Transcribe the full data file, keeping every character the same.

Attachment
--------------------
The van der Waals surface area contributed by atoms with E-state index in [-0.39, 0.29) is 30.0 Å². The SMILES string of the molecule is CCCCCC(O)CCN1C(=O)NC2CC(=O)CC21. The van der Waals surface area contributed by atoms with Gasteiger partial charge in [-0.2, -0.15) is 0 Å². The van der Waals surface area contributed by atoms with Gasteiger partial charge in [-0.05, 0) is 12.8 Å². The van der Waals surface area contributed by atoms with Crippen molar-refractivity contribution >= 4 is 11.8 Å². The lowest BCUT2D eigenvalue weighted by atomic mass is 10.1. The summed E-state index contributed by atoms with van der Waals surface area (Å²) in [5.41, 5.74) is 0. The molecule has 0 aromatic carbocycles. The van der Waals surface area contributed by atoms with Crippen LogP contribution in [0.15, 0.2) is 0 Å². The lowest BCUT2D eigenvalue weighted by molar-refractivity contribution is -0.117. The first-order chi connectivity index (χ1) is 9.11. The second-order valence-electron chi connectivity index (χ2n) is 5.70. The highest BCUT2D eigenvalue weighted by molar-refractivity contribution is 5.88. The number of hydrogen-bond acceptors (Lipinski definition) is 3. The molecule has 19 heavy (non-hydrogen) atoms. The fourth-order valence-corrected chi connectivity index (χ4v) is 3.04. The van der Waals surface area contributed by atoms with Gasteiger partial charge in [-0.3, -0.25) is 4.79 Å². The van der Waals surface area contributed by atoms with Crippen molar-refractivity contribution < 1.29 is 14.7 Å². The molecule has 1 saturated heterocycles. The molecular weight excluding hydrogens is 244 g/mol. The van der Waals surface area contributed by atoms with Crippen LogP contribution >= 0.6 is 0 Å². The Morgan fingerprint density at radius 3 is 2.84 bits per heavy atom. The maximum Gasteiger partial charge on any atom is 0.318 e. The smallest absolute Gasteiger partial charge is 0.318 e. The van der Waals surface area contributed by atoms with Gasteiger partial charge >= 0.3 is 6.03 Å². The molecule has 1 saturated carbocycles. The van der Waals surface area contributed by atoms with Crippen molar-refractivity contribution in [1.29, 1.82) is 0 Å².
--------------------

The van der Waals surface area contributed by atoms with E-state index in [-0.39, 0.29) is 30.0 Å². The SMILES string of the molecule is CCCCCC(O)CCN1C(=O)NC2CC(=O)CC21. The van der Waals surface area contributed by atoms with Gasteiger partial charge in [-0.2, -0.15) is 0 Å². The van der Waals surface area contributed by atoms with Gasteiger partial charge in [-0.05, 0) is 12.8 Å². The van der Waals surface area contributed by atoms with Crippen molar-refractivity contribution >= 4 is 11.8 Å². The lowest BCUT2D eigenvalue weighted by atomic mass is 10.1. The summed E-state index contributed by atoms with van der Waals surface area (Å²) in [5.41, 5.74) is 0. The molecule has 0 aromatic carbocycles. The van der Waals surface area contributed by atoms with Crippen LogP contribution in [0.15, 0.2) is 0 Å². The lowest BCUT2D eigenvalue weighted by molar-refractivity contribution is -0.117. The first-order chi connectivity index (χ1) is 9.11. The second-order valence-electron chi connectivity index (χ2n) is 5.70. The highest BCUT2D eigenvalue weighted by molar-refractivity contribution is 5.88. The number of hydrogen-bond acceptors (Lipinski definition) is 3. The molecule has 19 heavy (non-hydrogen) atoms. The fourth-order valence-corrected chi connectivity index (χ4v) is 3.04. The van der Waals surface area contributed by atoms with Gasteiger partial charge in [-0.3, -0.25) is 4.79 Å². The van der Waals surface area contributed by atoms with Crippen molar-refractivity contribution < 1.29 is 14.7 Å². The molecule has 1 saturated heterocycles. The molecular weight excluding hydrogens is 244 g/mol. The van der Waals surface area contributed by atoms with Crippen LogP contribution >= 0.6 is 0 Å². The Morgan fingerprint density at radius 3 is 2.84 bits per heavy atom. The maximum Gasteiger partial charge on any atom is 0.318 e. The smallest absolute Gasteiger partial charge is 0.318 e. The van der Waals surface area contributed by atoms with Gasteiger partial charge >= 0.3 is 6.03 Å². The molecule has 1 saturated carbocycles. The van der Waals surface area contributed by atoms with Crippen molar-refractivity contribution in [1.29, 1.82) is 0 Å².